By Chris Trotter*
The boys would have heard them coming. The roar of dozens of powerful motorcycles telling them everything they needed to know. Bandits in the pay of Boko Haram. A raid.
Of the more than 800 pupils at the Government Science Secondary School, in Kankara, North-West Nigeria, 500 managed to flee. The rest, more than 300 teenage boys, were taken prisoner and marched at gunpoint into the forest, where military helicopters could not track them. They would be ransomed by the Nigerian Government and released, mostly unharmed, a few days later – for an undisclosed sum.
After an earlier raid, in which 100-plus teenage girls were taken, ransomed, and returned to their distraught parents, Boko Haram – Islamist terrorists with a deep hatred for everything associated with Western science and education – had a chilling message for the local population: “Don’t you ever send your daughters to school again.”
Over the past twelve months, in the Northern states of Nigeria, more than a thousand people, many of them children, have been killed by Boko Haram and their proxies. More than 100,000 have been displaced: refugees in their own country.
Worse afflictions than Covid-19 have beset the peoples of the world in 2020.
Boko Haram’s terrorists do, however, have more than a little in common with at least some of the citizens of the world’s wealthiest nations – especially when it comes to science. In the United States, especially, there are many equally fanatical religious believers who, like Boko Haram, see science as a deadly threat to their faith. More than that, they see it as a threat to their whole conception of the world, and to their roles within it.
Multiple reports from the United States describe evangelical Christians, only hours away from succumbing to the Covid-19 virus, still breathlessly insisting to their professional carers that the whole pandemic is a hoax: part of a grand political conspiracy to rob them of their faith and their freedom.
New Zealand had these people, too. Billy Te Kahika and his Public Party courted them on social media and brought them to their feet at indoor and outdoor rallies across New Zealand. Alongside the former National MP, Jami-Lee Ross, and his Advance NZ Party, Te Kahika sought parliamentary representation in the October general election. When all the votes had been counted, however, it was clear that, in this country at least, the political market for anti-science is extremely small. Fewer than 30,000 New Zealanders cast their votes for Billy TK and his outlandish conspiracy theories.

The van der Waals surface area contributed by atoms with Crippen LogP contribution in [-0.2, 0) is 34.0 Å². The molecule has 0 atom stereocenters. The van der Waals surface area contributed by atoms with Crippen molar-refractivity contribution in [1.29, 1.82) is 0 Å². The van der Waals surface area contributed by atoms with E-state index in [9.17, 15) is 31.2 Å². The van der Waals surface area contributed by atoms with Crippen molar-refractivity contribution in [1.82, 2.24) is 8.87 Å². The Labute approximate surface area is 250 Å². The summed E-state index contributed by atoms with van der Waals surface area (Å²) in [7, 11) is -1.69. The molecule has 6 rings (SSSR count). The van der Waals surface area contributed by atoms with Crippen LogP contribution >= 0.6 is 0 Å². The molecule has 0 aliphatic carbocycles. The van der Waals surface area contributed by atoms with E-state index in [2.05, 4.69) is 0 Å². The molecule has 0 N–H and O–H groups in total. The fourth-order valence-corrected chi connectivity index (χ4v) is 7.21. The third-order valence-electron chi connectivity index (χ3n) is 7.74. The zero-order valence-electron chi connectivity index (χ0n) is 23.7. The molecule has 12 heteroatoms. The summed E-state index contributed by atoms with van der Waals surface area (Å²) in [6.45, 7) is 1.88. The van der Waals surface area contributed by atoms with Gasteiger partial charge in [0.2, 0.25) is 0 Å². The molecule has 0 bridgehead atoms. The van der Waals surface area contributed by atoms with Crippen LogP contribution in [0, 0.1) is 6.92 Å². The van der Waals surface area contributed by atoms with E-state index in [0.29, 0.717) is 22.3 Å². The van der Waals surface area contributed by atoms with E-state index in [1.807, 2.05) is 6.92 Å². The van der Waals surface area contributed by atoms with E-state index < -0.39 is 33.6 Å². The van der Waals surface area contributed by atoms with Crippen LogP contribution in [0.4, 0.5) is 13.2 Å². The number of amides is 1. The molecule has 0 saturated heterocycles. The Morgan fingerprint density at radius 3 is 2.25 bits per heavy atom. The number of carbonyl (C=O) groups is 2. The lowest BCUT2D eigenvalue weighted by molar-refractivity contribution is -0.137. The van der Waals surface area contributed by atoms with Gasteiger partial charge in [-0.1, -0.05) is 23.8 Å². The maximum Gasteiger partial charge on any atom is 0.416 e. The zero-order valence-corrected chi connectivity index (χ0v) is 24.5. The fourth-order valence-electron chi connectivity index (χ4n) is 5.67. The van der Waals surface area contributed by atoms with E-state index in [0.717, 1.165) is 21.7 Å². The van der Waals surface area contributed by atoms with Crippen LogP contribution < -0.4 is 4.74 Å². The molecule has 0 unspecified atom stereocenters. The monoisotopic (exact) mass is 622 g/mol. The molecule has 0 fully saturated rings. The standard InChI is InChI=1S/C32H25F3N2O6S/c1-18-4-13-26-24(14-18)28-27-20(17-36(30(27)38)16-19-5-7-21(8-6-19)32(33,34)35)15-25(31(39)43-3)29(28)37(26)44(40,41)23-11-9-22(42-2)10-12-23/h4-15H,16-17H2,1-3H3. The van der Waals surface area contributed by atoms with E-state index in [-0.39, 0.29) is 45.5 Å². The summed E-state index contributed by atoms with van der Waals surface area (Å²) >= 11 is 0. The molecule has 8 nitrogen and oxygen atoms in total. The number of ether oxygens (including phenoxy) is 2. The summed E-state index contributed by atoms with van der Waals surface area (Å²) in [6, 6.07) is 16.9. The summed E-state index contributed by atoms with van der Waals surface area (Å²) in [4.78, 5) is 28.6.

The scale of Labour Party leader Jacinda Ardern’s electoral victory attests to the considerable faith New Zealanders are still willing to invest in the twin pillars of modern society: science and democracy. From the moment it became clear that the world was facing a pandemic of huge potential destructiveness, the country’s political leadership made the crucial decision to be guided by their scientific advisers – rather than business lobbyists.
That this was a decision made in their interests, to keep them safe, very soon became clear to the New Zealand electorate. The voters had only to look at the Covid-19-related death and havoc unleashed in the countries whose politicians refused to be guided by the scientists, to grasp how fortunate they were in their Prime Minister and her Director-General of Health, Ashley Bloomfield.
Most of those delinquent countries were located in the West. That New Zealand followed a different path is, therefore, unusual. As one of the key scientific voices in New Zealanders’ ears throughout the pandemic, Professor Michael Baker, observed to Jim Mora on his last Sunday Morning show for the year: New Zealand, throughout its history, has taken its cue from Europe and North America; but in relation to Covid-19, we allowed ourselves to be guided by Asian nations. Is it possible that New Zealanders, looking back on their country’s handling of the pandemic, will see it as the moment we finally and irrevocably relocated our imaginations from the North to the South?